The Importance Of Rules Against Violence In Schools

2123 Words 9 Pages
Let’s consider an example. Some Muslims may interpret their scripture in such a way where they believe the fulfillment of their moral tradition requires them to do physical harm to others that will not adhere to Islam. If a Muslim student were to attempt to strike another student, school officials would stop the action for a multitude of reasons. None of these reasons (including the prevailing need to ensure the safety of students) specifically target Muslim morality, as rules against violence apply universally to all students. In the same way, conservative Christianity is not being targeted any more than other moral traditions when teachers intervene to prevent the continuation of perceived instances of bullying. Safety and civil order are …show more content…
It exists to guarantee that every student, regardless of their belief system or other aspects of their identity, will have an equal chance to engage in the process of education. If expressive liberty cannot exist in a location that does not actively promote toleration and mutual respect, then the question becomes to what extent can a school punish or outlaw a behavior without implying that the beliefs behind it are immoral? Naturally, there will be a fair amount of pushback when majoritarian beliefs on a morally significant issue are subjected to a higher standard of behavior. This is precisely what happens in the “no-fly zones” of public schools. Proponents of the old neutrality policy took the implication of guilt that came with teacher punishment of homophobic bullying with an equal amount of seriousness as opponents of the policy were concerned by teacher silence on the topic. By its nature, state support of homosexuality as expressed by teachers is a direct threat to some student’s untouched moral landscape. It takes more levels of connection to link instances of bullying to facilitating a mental state with a higher chance of future self- harm of …show more content…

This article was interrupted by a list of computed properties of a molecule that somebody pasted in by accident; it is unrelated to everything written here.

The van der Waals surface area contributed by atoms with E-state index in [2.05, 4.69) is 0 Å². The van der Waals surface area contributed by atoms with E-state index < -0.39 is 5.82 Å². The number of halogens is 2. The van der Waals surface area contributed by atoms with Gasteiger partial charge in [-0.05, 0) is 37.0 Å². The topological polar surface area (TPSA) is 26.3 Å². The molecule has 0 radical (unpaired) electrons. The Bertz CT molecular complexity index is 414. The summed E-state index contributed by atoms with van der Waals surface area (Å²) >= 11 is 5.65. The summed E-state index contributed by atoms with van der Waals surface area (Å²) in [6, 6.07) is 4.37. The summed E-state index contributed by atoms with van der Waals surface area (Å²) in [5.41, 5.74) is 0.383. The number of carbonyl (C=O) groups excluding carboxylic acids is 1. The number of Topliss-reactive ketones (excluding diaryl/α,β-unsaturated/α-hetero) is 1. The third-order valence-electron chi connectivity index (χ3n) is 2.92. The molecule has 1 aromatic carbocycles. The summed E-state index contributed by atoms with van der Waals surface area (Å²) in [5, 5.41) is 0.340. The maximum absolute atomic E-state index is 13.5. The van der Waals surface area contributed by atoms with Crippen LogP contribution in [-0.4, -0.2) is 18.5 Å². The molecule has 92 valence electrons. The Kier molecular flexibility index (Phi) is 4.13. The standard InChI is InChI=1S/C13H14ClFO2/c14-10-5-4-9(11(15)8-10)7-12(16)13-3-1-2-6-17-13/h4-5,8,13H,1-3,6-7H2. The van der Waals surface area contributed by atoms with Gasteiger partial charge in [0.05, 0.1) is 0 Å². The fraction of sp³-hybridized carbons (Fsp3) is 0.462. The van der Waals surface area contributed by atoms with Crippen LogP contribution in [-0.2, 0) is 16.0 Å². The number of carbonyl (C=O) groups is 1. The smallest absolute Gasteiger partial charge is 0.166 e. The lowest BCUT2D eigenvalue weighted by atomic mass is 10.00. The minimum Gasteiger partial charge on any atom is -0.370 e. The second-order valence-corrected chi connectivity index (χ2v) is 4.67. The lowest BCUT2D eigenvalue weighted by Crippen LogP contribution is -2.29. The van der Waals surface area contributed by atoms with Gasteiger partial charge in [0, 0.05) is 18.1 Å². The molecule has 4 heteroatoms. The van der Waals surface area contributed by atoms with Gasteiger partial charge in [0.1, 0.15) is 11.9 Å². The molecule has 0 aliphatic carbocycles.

Even if it were taken to be a significant contributing factor there would still need to be a multiplicity of steps between the implementation of the policy in the 90’s all the way to the final action of suicide. In fact, school officials and concerned parents couldn’t even agree on the amount of victims that were actually gay, and at most it was half. It is impossible to know for sure the exact and most compelling reasons behind the suicides. A national lens and compelling journalistic story may have pressed the issue to a premature resolution. After all, there was more than a decade of time where the policy existed with no significant opposition. Suicides only illustrate a flaw in anti-bullying policy if one believes the prevention of a specific kind of alleged bullying would have prevented suicide. Anoka-Hennepin was brought into the limelight because suicide, by itself, is an extremely alarming signal of insufficient mental health resources. Instead of preventing alleged bullying that may have been a contributing factor to suicide at the cost of involving teachers in a moral issue that should be left to families to resolve, schools should take limited resources directly at the source. Prevent suicide and engage in further exploration of the epidemics’ causes before

Related Documents